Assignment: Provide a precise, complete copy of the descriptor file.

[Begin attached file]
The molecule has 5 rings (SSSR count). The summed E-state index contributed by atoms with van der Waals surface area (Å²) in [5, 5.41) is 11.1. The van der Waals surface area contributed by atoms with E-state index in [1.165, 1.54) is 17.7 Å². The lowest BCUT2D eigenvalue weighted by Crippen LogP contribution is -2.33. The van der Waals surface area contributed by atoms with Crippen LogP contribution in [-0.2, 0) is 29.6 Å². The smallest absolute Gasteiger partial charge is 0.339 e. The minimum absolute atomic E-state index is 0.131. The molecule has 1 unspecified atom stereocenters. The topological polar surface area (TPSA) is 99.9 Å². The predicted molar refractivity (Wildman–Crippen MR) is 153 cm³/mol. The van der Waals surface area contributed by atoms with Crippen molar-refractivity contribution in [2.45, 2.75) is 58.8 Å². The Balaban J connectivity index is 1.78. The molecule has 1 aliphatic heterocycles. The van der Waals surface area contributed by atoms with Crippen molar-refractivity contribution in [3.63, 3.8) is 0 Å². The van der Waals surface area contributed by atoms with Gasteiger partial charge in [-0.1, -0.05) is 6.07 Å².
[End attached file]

The molecule has 5 rings (SSSR count). The summed E-state index contributed by atoms with van der Waals surface area (Å²) in [5, 5.41) is 11.1. The van der Waals surface area contributed by atoms with E-state index in [1.165, 1.54) is 17.7 Å². The lowest BCUT2D eigenvalue weighted by Crippen LogP contribution is -2.33. The van der Waals surface area contributed by atoms with Crippen LogP contribution in [-0.2, 0) is 29.6 Å². The smallest absolute Gasteiger partial charge is 0.339 e. The minimum absolute atomic E-state index is 0.131. The molecule has 1 unspecified atom stereocenters. The topological polar surface area (TPSA) is 99.9 Å². The predicted molar refractivity (Wildman–Crippen MR) is 153 cm³/mol. The van der Waals surface area contributed by atoms with Crippen molar-refractivity contribution in [2.45, 2.75) is 58.8 Å². The Balaban J connectivity index is 1.78. The molecule has 1 aliphatic heterocycles. The van der Waals surface area contributed by atoms with Crippen molar-refractivity contribution in [3.63, 3.8) is 0 Å². The van der Waals surface area contributed by atoms with Gasteiger partial charge in [-0.1, -0.05) is 6.07 Å².